Category Archives: Scripting

Dynamic Management View Categories

Thinking today about a new area to cover on this site and I thought dynamic management views (or DMVs) was a good area to cover next.  I was looking at some documentation today for some DMVs and I realized that there is an easy way to think about them and their function.

  • sys.dm_exec_*  These provide information about sessions, connections, query executions and requests.
  • sys.dm_os_*  These provide information on OS related information
  • sys.dm_io_*  These provide input/output process information
  • sys.dm_tran_*  These provide transaction information
  • sys.dm_db_*  These provide database information

Enjoy and stay tune for more DMV information.


Moving SSRS Reports

Yesterday I was tasked with migrating our Citrix EdgeSight database off of a 2005 SQL Server and migrating it to a new 2008R2 Server.  No problem, I have done that a million times before.  But wait a minute, that database has SSRS reports installed on that server and not our main reporting server.  If you follow my blog, you will probably see that I have not had much experience with SSRS, my reporting experience has been with Crystal and other minor packages.

I started researching how to migrate these reports and was not pleased to see Citrix’s response.  They recommended migrating  the ReportServer and ReportServerTempDB databases to the new server and then reinstalling SSRS on the original server.  So what happens then if you have other jobs on the new and old servers?  This is not a good recommendation.  After an exhaustive search the only option I saw within the tool was to download reports one at a time and upload them into the new server.  This was also not an option with a fair amount of reports to migrate.

SSRSScripterEnter Reporting Services Scripter from  Run the program on the original server and select your Report folder and scripts are generated and placed into a folder of your choosing.  These scripts can then be copied over to the new server and executed by command shell.  In this particular instance we had to reopen the data source and enter new credentials.  Problem solved, reports migrated successfully.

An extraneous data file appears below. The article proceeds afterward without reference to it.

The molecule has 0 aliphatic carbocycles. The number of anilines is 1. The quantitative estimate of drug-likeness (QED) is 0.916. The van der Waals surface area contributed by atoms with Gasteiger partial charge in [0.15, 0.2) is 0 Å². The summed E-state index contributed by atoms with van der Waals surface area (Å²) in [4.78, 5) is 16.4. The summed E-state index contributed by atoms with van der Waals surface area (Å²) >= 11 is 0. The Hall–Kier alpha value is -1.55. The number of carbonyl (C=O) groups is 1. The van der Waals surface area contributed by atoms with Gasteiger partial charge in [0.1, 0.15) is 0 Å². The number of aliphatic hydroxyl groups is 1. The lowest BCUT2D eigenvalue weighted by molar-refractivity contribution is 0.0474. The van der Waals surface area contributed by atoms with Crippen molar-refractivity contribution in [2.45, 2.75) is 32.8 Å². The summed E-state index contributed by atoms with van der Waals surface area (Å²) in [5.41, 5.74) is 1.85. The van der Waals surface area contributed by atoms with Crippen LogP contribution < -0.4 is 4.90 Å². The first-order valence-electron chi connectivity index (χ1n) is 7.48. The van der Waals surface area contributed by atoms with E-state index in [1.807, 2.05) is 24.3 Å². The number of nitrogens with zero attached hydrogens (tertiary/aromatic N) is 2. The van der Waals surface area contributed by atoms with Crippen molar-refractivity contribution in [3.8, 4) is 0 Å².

Red Gate Virtual Restore Scripting (Part 10)

If you have been following along since December, then you know that I have been doing some investigation with the Red Gate Backup and Restore bundle to implement in our system with our use of Ola Hallengren’s backup maintenance scripts.  One of our last stumbling blocks has been automating and scripting of the Red Gate Virtual Restore product.  We have moved methodically through the list and with the help of Red Gate’s excellent support department resolved each item including this one.

The problem we had been that when we tried to verify the backup through restoration and DBCC CHECKDB on a certain database, that was considerably larger than all of the other databases on this server, we would not have enough space on the drive using our restore script we created last week.  That scripting solution is great as long as there is enough space on the drives to attach the database files from backup and then drop them.

The beauty of the Virtual Restore product, in case you did not already know, is that it can restore these files with a much smaller footprint than the actual database files take up in the exiting format.  However, the problem is that it is strictly a wizard at this point that will grab a specific backup and run the restore manually and then drop it once it checks the integrity and consistency.  This is a great product but this is feature should be included or else it does not help much especially when you have hundreds of databases.

We ran the wizard and then viewed the script:

WITH MOVE N’TestDB_Data’ TO N’F:\VirtualRestore\TestDB_Data_TestDB_Virtual.vmdf’,
MOVE N’TestDB_Index’ TO N’F:\VirtualRestore\TestDB_idx_TestDB_Virtual.vmdf’,
MOVE N’TestDB_Log’ TO N’F:\VirtualRestore\TestDB_Log_TestDB_Virtual.vldf’, NORECOVERY, STATS=1,REPLACE


DBCC CHECKDB ([TestDB_Virtual])